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From Shamrock Rovers to the NFL: the tale of Neil O’Donoghue

Neil O’Donoghue was 17 years old when he was working as a ticket collector in Heuston station, Dublin, while playing part-time for Shamrock Rovers. Never much of a student, prospects were few and far between for him and Ireland seemed small and suffocating. He had already worked as a labourer in London when one day, he was approached by his brother’s friend, who asked him if he was interested in a scholarship to the US. O’Donoghue decided to chance his arm. “My idea was to come over here for a year and have a good time,” he says. “As it turned out, I fell in love with the place.”

Auburn University lies on the eastern border of Alabama and has a history rooted in American football. O’Donoghue, now 63, had never played the game before – in fact, he had only been to one match in his life – but he was determined to earn himself a full scholarship and stay in the States. He had been studying PE and playing football for Saint Bernard college but he became tired of his part-time job – cleaning trucks with acid – and when the price of petrol rose, Saint Bernard dropped the football, forcing O’Donoghue to look elsewhere.

He decided that he could transfer his kicking skills from one football pitch to another and so he made the 163-mile journey to Auburn. “I drove down with a couple of buddies and knocked on the coach’s door. I was sticking my neck out but I didn’t know any better. I thought I had the ability to do it.” He was right.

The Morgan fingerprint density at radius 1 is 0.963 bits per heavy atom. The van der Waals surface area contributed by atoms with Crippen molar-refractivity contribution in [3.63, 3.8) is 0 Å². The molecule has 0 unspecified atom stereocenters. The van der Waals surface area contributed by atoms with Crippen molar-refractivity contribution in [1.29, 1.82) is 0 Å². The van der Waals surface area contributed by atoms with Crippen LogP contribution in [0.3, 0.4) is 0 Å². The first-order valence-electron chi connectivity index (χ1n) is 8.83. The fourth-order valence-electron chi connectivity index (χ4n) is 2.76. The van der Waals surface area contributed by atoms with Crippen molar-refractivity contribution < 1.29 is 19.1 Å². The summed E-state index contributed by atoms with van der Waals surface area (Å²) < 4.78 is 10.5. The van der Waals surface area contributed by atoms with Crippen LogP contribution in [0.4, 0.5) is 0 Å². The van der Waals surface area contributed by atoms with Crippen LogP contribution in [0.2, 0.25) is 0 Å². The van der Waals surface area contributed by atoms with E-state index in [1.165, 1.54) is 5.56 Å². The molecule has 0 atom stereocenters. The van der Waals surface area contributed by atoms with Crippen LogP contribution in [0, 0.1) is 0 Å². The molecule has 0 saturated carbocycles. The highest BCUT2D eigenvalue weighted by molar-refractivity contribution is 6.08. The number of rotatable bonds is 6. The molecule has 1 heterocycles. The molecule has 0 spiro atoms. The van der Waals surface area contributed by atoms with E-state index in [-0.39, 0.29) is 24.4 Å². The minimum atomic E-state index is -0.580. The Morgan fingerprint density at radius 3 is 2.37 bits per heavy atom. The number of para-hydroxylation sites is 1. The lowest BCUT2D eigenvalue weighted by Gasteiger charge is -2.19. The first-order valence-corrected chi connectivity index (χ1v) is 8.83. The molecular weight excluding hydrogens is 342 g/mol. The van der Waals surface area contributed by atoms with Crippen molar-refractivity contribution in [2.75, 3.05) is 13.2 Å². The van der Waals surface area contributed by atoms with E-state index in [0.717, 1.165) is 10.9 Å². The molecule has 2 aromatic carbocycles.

With the end of the summer comes the start of the NFL season and although O’Donoghue is still a fan of the sport, his past as a player is behind him – and that is where he likes to keep it. Unlike many former professionals, he tends to avoid club functions and does not mix with former team-mates. “When I left it, I left it – you got to leave that behind you,” he says. O’Donoghue, the last Irishman to play in the NFL, also rarely does interviews, despite having a story as action-packed as that of any former NFL player.

Liston Eddins, the Auburn captain, was working out when he saw the head coach, Ralph Jordan, enter the field on a winter morning with O’Donoghue. “How can this tall guy possibly kick,” Eddins thought to himself. He was soon to find out. “They started from about the 30-yard line,” Eddins adds: “and good God it goes so high and so far over the bar that coach Jordan motions him to back up 10 yards. He gets to the 40 and kicks two, and they clear the posts by a long way. Coach Jordan backed him up again and it goes through by a good 15 yards.”

The trial was enough to convince Jordan of O’Donoghue’s skills and earn him the full scholarship. That one game O’Donoghue had watched was between Auburn and the University of Alabama. A year later he would be playing in that game in front of 60,000 people. Within two years of his transferring to Auburn, he would be a fifth-round draft for the Buffalo Bills.